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Over the last decade video games have achieved high penetration rates across all levels of society. What in the 80s was an amusement limited primarily to children and youth has today become the most popular leisure activity, enjoyed by people of people of all ages. Given the situation, it’s no wonder that sectors outside that of video technology have adopted some of their mechanics to achieve specific objectives. This process, known as gamification, imports elements of gaming to areas like education, healthcare and business.

In the area of healthcare, for example, gamification is at an early stage of development. The main challenge when introducing these types of games is not only to improve patients’ health, but also to create a useful monitoring tool for healthcare professionals.

Dealing with diseases through gamification

Addictions, stress, nutritional disorders and chronic diseases are some of the ailments that games applied to the healthcare sector are capable of solving – or at least helping patients to cope with.

In the case of Active-U, the research project is headed up by Dr Maite Garolera at the Neuropsychology Unit of the Terrassa Health Consortium. The Active-U team has developed a therapeutic tool in the form of a game, Unlocked, that helps people with attention and memory problems, such as those suffering from Alzheimer’s, Parkinson’s, schizophrenia and ADHD. The project is now in the testing phase.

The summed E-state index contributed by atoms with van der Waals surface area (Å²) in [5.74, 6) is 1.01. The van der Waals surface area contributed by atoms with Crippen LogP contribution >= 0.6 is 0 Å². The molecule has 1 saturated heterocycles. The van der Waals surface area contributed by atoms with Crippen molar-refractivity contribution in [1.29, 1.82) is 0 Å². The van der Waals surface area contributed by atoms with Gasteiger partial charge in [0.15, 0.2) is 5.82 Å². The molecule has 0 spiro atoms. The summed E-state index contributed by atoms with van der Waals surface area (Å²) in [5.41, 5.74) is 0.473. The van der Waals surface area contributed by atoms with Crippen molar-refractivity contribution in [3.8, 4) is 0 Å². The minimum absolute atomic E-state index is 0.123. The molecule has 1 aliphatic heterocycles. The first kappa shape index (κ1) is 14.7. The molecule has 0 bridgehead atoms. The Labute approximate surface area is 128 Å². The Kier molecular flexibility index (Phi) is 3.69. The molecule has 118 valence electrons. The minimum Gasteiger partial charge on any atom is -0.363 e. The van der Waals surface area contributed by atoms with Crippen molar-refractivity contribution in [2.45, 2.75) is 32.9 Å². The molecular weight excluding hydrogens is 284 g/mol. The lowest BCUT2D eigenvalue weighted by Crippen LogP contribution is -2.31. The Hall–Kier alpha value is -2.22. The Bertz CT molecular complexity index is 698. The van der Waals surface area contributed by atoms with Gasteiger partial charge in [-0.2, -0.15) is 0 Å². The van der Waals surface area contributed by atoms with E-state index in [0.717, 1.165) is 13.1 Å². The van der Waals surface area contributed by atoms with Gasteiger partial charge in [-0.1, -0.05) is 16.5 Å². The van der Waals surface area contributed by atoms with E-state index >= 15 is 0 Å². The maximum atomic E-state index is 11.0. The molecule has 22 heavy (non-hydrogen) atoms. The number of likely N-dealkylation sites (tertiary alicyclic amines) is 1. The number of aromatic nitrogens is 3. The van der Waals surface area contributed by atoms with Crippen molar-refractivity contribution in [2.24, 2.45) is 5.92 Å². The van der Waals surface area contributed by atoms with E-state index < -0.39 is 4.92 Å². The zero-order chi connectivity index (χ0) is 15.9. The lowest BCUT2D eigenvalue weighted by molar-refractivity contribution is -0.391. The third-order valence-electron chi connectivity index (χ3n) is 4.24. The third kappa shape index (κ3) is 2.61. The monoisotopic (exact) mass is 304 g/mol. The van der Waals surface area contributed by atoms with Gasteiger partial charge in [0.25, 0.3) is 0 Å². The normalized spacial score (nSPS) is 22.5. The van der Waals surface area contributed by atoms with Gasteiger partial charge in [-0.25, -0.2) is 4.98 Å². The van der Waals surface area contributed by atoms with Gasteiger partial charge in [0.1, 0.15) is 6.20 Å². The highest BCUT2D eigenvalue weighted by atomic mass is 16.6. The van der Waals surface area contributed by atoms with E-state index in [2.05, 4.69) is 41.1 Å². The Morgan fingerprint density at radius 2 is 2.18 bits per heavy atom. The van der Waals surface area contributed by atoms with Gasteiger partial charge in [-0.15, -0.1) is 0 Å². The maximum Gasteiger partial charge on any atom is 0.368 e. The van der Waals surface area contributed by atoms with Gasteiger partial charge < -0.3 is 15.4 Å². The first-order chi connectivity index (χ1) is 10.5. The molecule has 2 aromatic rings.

Other gamification solutions created for the healthcare field include Game-abling, a gaming platform to enhance cerebral palsy patients’ quality of life; mSinaptiks, an eHealth platform for mobile virtual reality or augmented reality applications; and Infermera Virtual, an application to teach children ages 8 to 11 good practices for prevention and health.

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Image | Game-abling

In this area work is also being carried out on a digital tool that helps the families of multi-disabled children to learn about how to feed their children. In addition to providing information to parents, the solution is designed to help nurses who work with children who have difficulty eating. It is a collaborative effort between the company HealthGrowth, the Hospital Sant Joan de Déu and the Universitat de Vic.

Gamification in the health sector was one of the topics specifically discussed at the Gamification World Congress 2015, held in Barcelona from 10 to 13 November. The entrepreneur, nurse and teacher Anna Sort, representing Play Benefit, was responsible for organising an interesting workshop on gamification in health (gHealth), where a number of experts presented different projects and shared their experiences. Mobile World Capital’s mHealth team also participated in this innovative session, held as part of the “Science to Societyworkshop series.